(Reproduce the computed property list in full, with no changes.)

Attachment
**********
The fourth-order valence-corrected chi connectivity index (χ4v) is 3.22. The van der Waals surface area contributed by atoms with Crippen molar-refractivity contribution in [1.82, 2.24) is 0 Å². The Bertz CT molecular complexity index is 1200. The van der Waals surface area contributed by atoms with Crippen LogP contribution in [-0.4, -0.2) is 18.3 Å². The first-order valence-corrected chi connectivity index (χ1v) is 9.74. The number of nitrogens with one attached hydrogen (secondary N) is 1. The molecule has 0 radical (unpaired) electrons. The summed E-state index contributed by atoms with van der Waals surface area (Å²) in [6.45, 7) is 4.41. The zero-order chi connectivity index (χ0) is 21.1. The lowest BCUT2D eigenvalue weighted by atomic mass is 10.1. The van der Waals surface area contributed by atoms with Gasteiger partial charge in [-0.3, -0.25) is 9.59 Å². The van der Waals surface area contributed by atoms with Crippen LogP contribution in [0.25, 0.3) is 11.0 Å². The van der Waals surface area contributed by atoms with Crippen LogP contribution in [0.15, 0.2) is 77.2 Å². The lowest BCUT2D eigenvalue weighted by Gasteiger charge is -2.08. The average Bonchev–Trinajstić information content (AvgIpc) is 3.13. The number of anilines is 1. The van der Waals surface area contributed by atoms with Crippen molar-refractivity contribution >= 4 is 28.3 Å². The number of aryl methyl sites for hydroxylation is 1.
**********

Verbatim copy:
The fourth-order valence-corrected chi connectivity index (χ4v) is 3.22. The van der Waals surface area contributed by atoms with Crippen molar-refractivity contribution in [1.82, 2.24) is 0 Å². The Bertz CT molecular complexity index is 1200. The van der Waals surface area contributed by atoms with Crippen LogP contribution in [-0.4, -0.2) is 18.3 Å². The first-order valence-corrected chi connectivity index (χ1v) is 9.74. The number of nitrogens with one attached hydrogen (secondary N) is 1. The molecule has 0 radical (unpaired) electrons. The summed E-state index contributed by atoms with van der Waals surface area (Å²) in [6.45, 7) is 4.41. The zero-order chi connectivity index (χ0) is 21.1. The lowest BCUT2D eigenvalue weighted by atomic mass is 10.1. The van der Waals surface area contributed by atoms with Gasteiger partial charge in [-0.3, -0.25) is 9.59 Å². The van der Waals surface area contributed by atoms with Crippen LogP contribution in [0.25, 0.3) is 11.0 Å². The van der Waals surface area contributed by atoms with Crippen LogP contribution in [0.15, 0.2) is 77.2 Å². The lowest BCUT2D eigenvalue weighted by Gasteiger charge is -2.08. The average Bonchev–Trinajstić information content (AvgIpc) is 3.13. The number of anilines is 1. The van der Waals surface area contributed by atoms with Crippen molar-refractivity contribution >= 4 is 28.3 Å². The number of aryl methyl sites for hydroxylation is 1.